"I'm Due to Win"

Please -- stop guessing whether you'll win your next bet based upon what's been happening up to now. If it had anything to do with that, there'd be winners all over the place. Yet, most gamblers do believe that the recent past does influence the immediate future. It's a widespread instinctive belief that generates from a basic, but almost universal misunderstanding of how chance events work.

How many times have you seen a Online Blackjack Games player sit down and begin to play very poised at first? Then after losing four or five hands in a row, he raises his bet from $15 up to $50 or $75 on the next hand. Why? Because he was, "due to win", of course! After all, this person knows he has to win a bet sooner or later --so that winning hand must be growing more and more likely with each deal, right? Wrong!

Remember, that big Online Blackjack Games accountant in the sky (mentioned in page One) only exists in your mind. The gambling gods couldn't care less about evening out the score, and the law of averages couldn't care less either. The cards don't know you've just lost five in a row, and you're not any more likely to win your next hand because of it*. Sure, things will come close to balancing out eventually because the odds are so close to 50-50. That's a given. But eventually is the key word here.

Hey, wait a minute! Notice that on one hand I'm pro-claiming you're never "due" to win -- yet on the other hand I'm conceding that things will eventually even out. Well, how can these two things both be true at the same time? Now, listen carefully; this is important.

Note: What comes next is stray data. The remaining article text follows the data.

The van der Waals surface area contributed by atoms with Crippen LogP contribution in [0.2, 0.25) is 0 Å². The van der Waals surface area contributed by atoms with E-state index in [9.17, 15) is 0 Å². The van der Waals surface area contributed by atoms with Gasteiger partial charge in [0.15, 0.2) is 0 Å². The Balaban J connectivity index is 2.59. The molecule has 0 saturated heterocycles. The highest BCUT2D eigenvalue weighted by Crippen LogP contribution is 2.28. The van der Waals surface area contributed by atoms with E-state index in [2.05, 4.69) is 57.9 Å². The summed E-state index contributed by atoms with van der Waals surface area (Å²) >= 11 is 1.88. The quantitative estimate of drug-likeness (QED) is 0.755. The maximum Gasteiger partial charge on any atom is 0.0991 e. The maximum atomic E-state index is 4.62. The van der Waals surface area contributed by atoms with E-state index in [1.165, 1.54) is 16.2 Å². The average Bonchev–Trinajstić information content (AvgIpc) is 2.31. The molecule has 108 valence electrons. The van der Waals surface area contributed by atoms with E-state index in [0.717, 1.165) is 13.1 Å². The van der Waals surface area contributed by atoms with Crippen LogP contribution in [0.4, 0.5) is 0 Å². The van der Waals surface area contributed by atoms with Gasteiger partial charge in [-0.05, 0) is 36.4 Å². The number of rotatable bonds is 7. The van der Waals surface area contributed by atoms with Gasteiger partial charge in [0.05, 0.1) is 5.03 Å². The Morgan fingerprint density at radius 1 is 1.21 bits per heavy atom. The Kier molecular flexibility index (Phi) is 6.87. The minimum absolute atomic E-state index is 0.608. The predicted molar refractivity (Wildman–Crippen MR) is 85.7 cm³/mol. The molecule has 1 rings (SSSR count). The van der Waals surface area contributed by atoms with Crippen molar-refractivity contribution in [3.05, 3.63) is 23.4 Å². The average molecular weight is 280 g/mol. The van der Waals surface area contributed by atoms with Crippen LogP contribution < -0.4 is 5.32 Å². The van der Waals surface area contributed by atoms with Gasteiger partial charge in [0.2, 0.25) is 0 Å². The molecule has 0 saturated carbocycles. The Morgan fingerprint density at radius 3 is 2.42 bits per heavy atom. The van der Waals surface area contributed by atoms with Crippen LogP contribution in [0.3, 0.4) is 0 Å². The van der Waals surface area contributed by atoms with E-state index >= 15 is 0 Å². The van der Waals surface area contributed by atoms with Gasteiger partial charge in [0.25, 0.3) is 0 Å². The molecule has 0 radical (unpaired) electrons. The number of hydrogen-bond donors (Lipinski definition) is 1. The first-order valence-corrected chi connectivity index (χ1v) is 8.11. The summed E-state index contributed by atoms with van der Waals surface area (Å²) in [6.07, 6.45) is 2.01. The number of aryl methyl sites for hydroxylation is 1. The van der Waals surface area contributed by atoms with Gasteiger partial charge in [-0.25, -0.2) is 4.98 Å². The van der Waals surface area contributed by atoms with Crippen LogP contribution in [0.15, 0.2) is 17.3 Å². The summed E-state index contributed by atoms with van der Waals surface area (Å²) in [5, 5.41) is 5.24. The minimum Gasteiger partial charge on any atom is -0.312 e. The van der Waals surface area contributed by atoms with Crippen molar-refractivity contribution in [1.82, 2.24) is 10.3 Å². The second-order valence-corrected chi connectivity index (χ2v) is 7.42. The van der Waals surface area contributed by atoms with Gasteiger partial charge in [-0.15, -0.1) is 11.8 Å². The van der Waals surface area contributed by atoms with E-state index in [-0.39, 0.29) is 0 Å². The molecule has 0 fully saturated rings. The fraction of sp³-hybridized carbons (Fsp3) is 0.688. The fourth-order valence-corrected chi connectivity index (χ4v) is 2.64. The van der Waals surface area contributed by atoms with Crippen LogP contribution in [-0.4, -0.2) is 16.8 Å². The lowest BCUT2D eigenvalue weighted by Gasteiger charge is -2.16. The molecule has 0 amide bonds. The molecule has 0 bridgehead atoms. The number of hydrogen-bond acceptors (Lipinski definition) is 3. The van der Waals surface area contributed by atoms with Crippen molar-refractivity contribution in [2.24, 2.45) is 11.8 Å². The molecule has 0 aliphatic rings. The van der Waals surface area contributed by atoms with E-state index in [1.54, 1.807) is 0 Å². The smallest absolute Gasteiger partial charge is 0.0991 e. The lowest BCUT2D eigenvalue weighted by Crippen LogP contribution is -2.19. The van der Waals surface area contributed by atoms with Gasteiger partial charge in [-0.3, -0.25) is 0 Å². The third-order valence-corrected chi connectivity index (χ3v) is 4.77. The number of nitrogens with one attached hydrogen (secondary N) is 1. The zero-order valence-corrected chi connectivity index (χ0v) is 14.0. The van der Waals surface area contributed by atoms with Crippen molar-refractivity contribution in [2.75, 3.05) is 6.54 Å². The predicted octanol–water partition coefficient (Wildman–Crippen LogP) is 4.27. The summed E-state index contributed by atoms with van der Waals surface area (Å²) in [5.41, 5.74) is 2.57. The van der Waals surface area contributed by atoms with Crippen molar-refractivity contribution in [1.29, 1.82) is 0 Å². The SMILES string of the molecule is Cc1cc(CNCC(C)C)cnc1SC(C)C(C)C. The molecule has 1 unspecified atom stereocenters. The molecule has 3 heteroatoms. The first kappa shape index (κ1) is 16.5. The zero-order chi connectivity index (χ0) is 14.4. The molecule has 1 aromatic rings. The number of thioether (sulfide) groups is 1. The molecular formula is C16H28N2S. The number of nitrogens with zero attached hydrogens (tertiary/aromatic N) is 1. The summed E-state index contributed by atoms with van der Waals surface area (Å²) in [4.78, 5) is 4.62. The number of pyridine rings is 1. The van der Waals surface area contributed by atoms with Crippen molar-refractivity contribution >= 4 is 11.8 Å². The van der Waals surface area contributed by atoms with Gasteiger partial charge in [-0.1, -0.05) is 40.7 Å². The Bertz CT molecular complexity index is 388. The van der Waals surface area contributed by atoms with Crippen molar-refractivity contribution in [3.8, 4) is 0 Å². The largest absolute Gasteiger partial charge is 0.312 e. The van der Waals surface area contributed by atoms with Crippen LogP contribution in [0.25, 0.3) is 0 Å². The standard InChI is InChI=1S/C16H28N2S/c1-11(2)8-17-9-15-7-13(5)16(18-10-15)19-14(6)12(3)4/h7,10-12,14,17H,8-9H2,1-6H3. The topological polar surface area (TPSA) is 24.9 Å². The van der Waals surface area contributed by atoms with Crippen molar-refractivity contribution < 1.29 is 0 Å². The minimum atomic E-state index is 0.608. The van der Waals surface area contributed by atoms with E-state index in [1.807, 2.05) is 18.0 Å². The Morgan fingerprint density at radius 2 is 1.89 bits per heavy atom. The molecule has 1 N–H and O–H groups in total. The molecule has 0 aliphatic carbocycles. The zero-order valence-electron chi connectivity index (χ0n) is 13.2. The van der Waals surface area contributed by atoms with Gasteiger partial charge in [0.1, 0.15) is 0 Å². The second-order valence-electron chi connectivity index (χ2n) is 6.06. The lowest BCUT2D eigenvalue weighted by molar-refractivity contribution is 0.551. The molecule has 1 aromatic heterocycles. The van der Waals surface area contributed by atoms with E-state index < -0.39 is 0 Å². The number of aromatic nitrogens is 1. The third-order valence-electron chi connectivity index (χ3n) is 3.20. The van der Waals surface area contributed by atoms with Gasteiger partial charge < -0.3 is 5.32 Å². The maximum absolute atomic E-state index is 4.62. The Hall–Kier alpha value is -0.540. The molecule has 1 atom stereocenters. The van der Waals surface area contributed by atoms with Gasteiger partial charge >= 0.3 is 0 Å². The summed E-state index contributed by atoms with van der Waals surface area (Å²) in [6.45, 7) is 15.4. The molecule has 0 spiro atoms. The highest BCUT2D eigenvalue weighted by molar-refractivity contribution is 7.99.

*Technically in Online Blackjack Games, the player tends to do better with high cards, and the dealer wins more often with low cards. So if the player has lost several consecutive hands, there is a slightly elevated probability that he has used up an abundance of small cards in doing so. Hence, there could be a surplus of undealt high cards at this point in the deal. But this is an unrelated and negligible factor, applicable to Online Blackjack Games alone. To consider it here would only be misleading.

If you decided to flip a coin 100 times, you'd be right to expect 50 heads and 50 tails. But what if the first 20 tosses happened to come up all heads? How many heads should you have at the end of your 100 flips now? If you brought in a professional Las Vegas oddsmaker to set an "over/under" betting line on this, what should his number be? Should it still be 50 total heads? No the answer is 60. Why? Because no matter what's happened thus far;

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The Tight-Aggressive Player
Tight-aggressive is, by a wide margin, the best of the four playing styles. You don't play a lot of hands, so you get the benefits that selectivity brings. When you do get involved you play aggressively and get the benefits that aggressiveness offers.

Loose-aggressive players don't get full value for their aggression because they're involved in too many pots for their raises to earn respect. As a tight-aggressive player, you will be able to steal a number of pots when your respectable starting hand doesn't improve.
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